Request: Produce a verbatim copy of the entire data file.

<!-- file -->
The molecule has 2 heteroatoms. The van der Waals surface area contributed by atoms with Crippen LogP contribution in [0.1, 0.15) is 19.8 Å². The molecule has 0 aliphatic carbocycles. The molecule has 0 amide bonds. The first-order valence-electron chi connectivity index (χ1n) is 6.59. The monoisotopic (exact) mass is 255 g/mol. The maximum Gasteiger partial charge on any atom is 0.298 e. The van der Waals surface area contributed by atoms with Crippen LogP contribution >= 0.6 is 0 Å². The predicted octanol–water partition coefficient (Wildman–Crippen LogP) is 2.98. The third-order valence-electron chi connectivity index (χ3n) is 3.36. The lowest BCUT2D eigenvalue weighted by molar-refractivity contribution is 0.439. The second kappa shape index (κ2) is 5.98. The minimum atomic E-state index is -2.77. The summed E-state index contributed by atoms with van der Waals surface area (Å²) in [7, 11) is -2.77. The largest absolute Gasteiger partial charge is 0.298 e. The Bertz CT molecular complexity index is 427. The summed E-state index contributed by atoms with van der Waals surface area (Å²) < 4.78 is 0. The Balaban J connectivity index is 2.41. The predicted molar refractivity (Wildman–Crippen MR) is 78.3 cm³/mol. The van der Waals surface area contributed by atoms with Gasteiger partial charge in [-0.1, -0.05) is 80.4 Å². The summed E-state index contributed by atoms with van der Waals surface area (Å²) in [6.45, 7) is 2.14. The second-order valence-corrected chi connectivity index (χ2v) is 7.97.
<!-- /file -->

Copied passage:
The molecule has 2 heteroatoms. The van der Waals surface area contributed by atoms with Crippen LogP contribution in [0.1, 0.15) is 19.8 Å². The molecule has 0 aliphatic carbocycles. The molecule has 0 amide bonds. The first-order valence-electron chi connectivity index (χ1n) is 6.59. The monoisotopic (exact) mass is 255 g/mol. The maximum Gasteiger partial charge on any atom is 0.298 e. The van der Waals surface area contributed by atoms with Crippen LogP contribution >= 0.6 is 0 Å². The predicted octanol–water partition coefficient (Wildman–Crippen LogP) is 2.98. The third-order valence-electron chi connectivity index (χ3n) is 3.36. The lowest BCUT2D eigenvalue weighted by molar-refractivity contribution is 0.439. The second kappa shape index (κ2) is 5.98. The minimum atomic E-state index is -2.77. The summed E-state index contributed by atoms with van der Waals surface area (Å²) in [7, 11) is -2.77. The largest absolute Gasteiger partial charge is 0.298 e. The Bertz CT molecular complexity index is 427. The summed E-state index contributed by atoms with van der Waals surface area (Å²) < 4.78 is 0. The Balaban J connectivity index is 2.41. The predicted molar refractivity (Wildman–Crippen MR) is 78.3 cm³/mol. The van der Waals surface area contributed by atoms with Gasteiger partial charge in [-0.1, -0.05) is 80.4 Å². The summed E-state index contributed by atoms with van der Waals surface area (Å²) in [6.45, 7) is 2.14. The second-order valence-corrected chi connectivity index (χ2v) is 7.97.